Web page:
Our website is www.pattayabridge.com Club News Sheet – No. 479
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Mon 16th N-S 1st Sean & Jeremy 67% 2nd Dino & Enzo 56%
E-W 1st Bob S & Lars G 62% 2nd Sigurd & Georgsson 60%
Wed 18th N-S 1st Flurio & Pezzini 62% 2nd Sean & Jeremy 60%
E-W 1st Jan & Olaf 74% 2nd Alan K & Dino 53%
Fri 20th N-S 1st Sean & Jeremy 57% 2nd Judy & Bob G 54%
E-W 1st Gus & Enzo 65% 2nd Alan K & Frode 60%
Bidding Quiz Standard American (short ♣) bidding is assumed unless otherwise stated.
Hand A Hand B With Hand A LHO opens 3♠, what do you bid?
♠ A92 ♠ K
♥ K5 ♥ A10864 With Hand B everybody is vulnerable. Partner opens 1♠ and
♦ AKJ107 ♦ J854 RHO overcalls 2♥, what do you do?
♣ A87 ♣ J97
Hand C Hand D With Hand C both are vul and you open 1♠, LHO overcalls 2♥
and this is passed round to you, what do you bid?
♠ AJ86543 ♠ AJ86543
♥ Q ♥ - With Hand D both are vul and you open 1♠, LHO overcalls 2♥
♦ A97 ♦ AKQ97 and this is passed round to you, what do you bid?
♣ K6 ♣ 6
Bidding Sequence Quiz
E 3♠ dbl What is dbl? take-out, penalties or ‘optional’?
Playing Negative Doubles. Board 16 from Monday 16th
Don’t miss the penalty double when playing Negative Doubles!
Dealer: ♠ K Table A
East ♥ A10864 West North(B) East South(C)
Both vul ♦ J854 - - pass 1♠
♣ J97 2♥ (1) pass (2) pass 2♠ (3)
pass ? (4)
♠ Q10 N ♠ 972
♥ KJ752 W E ♥ 93 Table B
♦ 65 S ♦ 10632 West North(B) East South(C)
♣ AK64 ♣ AQ85 - - pass 1♠
♠ AJ86543 2♥ (1) pass (2) pass 2♠ (3)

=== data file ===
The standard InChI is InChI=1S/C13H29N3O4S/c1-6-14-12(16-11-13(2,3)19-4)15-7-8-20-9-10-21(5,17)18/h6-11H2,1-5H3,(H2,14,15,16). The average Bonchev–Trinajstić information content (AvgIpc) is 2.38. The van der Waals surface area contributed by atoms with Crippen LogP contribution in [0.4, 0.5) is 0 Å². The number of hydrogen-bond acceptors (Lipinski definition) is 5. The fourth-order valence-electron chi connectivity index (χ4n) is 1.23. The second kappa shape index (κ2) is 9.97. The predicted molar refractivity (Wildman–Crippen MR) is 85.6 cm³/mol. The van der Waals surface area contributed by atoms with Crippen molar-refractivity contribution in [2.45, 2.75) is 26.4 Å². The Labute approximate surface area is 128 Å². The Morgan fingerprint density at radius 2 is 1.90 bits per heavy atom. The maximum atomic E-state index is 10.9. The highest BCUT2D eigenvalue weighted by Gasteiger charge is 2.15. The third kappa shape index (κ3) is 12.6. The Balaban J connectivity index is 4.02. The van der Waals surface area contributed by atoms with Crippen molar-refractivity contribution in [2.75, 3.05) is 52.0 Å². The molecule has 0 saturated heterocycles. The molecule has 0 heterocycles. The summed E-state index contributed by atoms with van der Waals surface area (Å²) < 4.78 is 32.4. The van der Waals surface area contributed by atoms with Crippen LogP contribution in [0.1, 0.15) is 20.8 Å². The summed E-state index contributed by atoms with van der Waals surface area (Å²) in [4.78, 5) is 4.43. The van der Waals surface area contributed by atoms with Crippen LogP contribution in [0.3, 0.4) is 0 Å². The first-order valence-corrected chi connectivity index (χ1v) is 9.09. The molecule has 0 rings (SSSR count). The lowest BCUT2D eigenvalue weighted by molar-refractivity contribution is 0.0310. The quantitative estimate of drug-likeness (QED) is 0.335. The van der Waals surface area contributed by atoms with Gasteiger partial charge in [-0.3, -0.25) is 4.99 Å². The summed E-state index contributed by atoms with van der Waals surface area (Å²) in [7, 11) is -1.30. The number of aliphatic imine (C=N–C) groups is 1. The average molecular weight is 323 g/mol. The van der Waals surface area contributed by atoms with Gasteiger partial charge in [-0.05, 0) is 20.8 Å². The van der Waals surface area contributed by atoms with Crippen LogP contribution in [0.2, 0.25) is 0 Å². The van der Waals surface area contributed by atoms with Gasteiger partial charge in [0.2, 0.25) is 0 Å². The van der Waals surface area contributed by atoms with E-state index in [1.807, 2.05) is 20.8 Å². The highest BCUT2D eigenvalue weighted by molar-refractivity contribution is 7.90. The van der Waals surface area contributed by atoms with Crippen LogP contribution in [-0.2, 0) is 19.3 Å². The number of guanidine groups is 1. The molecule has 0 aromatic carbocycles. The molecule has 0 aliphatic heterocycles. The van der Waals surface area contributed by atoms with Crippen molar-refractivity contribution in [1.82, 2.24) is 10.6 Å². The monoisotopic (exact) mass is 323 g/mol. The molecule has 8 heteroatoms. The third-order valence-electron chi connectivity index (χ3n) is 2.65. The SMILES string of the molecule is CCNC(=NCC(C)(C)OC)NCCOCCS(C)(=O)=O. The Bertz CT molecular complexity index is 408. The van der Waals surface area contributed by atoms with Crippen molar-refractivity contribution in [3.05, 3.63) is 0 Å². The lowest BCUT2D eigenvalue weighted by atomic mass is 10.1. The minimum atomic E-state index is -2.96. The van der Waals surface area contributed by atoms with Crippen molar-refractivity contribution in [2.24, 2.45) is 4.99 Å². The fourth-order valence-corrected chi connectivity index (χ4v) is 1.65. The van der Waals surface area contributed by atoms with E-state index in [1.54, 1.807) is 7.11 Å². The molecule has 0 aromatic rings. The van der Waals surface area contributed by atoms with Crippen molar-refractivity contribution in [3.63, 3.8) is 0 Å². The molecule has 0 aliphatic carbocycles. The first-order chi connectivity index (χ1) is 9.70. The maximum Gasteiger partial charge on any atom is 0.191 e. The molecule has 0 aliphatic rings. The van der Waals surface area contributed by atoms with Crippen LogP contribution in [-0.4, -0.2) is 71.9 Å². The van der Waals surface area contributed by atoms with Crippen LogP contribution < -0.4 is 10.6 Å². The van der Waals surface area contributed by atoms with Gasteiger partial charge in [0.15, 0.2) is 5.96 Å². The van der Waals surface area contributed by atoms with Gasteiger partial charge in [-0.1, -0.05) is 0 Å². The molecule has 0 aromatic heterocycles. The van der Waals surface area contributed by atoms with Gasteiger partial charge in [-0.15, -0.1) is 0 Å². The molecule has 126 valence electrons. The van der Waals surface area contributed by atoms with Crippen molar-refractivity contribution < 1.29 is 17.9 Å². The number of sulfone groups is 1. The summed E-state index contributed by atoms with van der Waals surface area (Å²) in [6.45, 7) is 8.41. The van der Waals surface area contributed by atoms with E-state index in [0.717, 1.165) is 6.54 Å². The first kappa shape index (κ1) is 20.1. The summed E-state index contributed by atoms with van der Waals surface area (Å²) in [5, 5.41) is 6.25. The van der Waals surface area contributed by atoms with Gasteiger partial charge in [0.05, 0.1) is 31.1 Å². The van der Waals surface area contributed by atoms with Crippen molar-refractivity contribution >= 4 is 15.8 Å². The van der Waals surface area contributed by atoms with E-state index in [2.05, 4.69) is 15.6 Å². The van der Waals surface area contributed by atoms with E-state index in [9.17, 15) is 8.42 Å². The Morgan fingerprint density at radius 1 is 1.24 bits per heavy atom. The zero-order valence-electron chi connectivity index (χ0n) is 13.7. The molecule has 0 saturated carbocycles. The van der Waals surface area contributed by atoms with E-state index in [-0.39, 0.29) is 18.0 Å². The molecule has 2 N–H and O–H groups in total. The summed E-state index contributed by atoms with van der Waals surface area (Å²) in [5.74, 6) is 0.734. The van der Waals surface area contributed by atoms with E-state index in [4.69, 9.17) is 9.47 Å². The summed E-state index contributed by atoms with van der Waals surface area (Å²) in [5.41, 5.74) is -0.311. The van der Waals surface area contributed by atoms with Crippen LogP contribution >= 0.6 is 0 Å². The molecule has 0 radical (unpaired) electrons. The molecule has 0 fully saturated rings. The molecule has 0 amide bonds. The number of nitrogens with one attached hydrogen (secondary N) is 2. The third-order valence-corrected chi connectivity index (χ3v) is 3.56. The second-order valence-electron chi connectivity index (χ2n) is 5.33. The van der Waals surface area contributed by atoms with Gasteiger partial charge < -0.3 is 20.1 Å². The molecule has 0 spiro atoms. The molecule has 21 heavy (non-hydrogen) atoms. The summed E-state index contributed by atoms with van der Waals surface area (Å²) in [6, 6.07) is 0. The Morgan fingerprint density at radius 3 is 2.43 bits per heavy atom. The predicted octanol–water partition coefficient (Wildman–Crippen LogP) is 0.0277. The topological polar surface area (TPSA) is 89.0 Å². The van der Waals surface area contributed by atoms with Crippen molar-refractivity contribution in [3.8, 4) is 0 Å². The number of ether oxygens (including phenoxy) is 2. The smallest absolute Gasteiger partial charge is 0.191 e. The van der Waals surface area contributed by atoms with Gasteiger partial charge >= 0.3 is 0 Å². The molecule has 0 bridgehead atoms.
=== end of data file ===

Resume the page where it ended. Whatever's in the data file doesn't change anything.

♥ Q all pass
Table A: (1) Not a very good ♥ suit, but with 13 points many (most?) will be tempted to
overcall with this hand.
(2) What did you bid with this North hand B in this week’s quiz? You would like to
double for penalties but cannot when playing Negative Doubles. So pass and trust
that partner will find a re-opening double.
(3) What did you bid with this South hand C in this week’s quiz? Now I am pretty
sure of the popular answer here as I polled a similar hand (with just six ♠’s) a few
years ago and the vast majority chose to re-bid their suit rather than double. So
presumably a huge majority will rebid 2♠ here?
(4) North has no good bid now, shame his partner did not double.
Table B: (3) This South is a very firm believer in the re-opening double and chose that instead
of re-bidding his ♠’s. I cannot see the logic of the ‘majority’ who re-bid their ♠’s
and this dbl is my answer to question 3. My criteria for a re-opening double is that
if you would stand a penalty double from partner if not playing Negative Doubles,
then double. With good top cards, vulnerable opponents, and a probable ♠ lead
from partner, this hand should be delighted to defend.
The bottom lines:
And what happened? Only the one pair went for the penalty, and they got +1100 for a clear
outright top. Apart from a spurious ♦ contract, every else played in various numbers of ♠’s.
Dave’s 2nd Column
North South West North East South
♠ AKQJ9 ♠ 654 - 1♠ pass 2♠
♥ 852 ♥ A73 pass 4♠ all pass
♦ A743 ♦ K62
♣ A ♣ 10983
You are North declarer in 4♠. East leads the ♠3, plan the play.
Dave’s 2nd Column Answer Board 23 from Wednesday 18th Jan
Dealer: ♠ AKQJ9 Bidding
North ♥ 852 West North East South
N-S vul ♦ A743 - 1♠ pass 2♠
♣ A pass 4♠ all pass
♠ 107 N ♠ 832
♥ Q1064 W E ♥ KJ9
♦ J10 S ♦ Q985
♣ Q7652 ♣ KJ4
♠ 654 East leads the ♠3, plan the play.
North was so afraid of a ♦ over-ruff that he drew all the trumps but went one down when
the ♦’s did not break. Instead of pinning all of his hopes on a 3-3 ♦ break declarer should lead
a low ♦ at trick two. He wins the trump return and cashes the ♦AK. When the third rounds of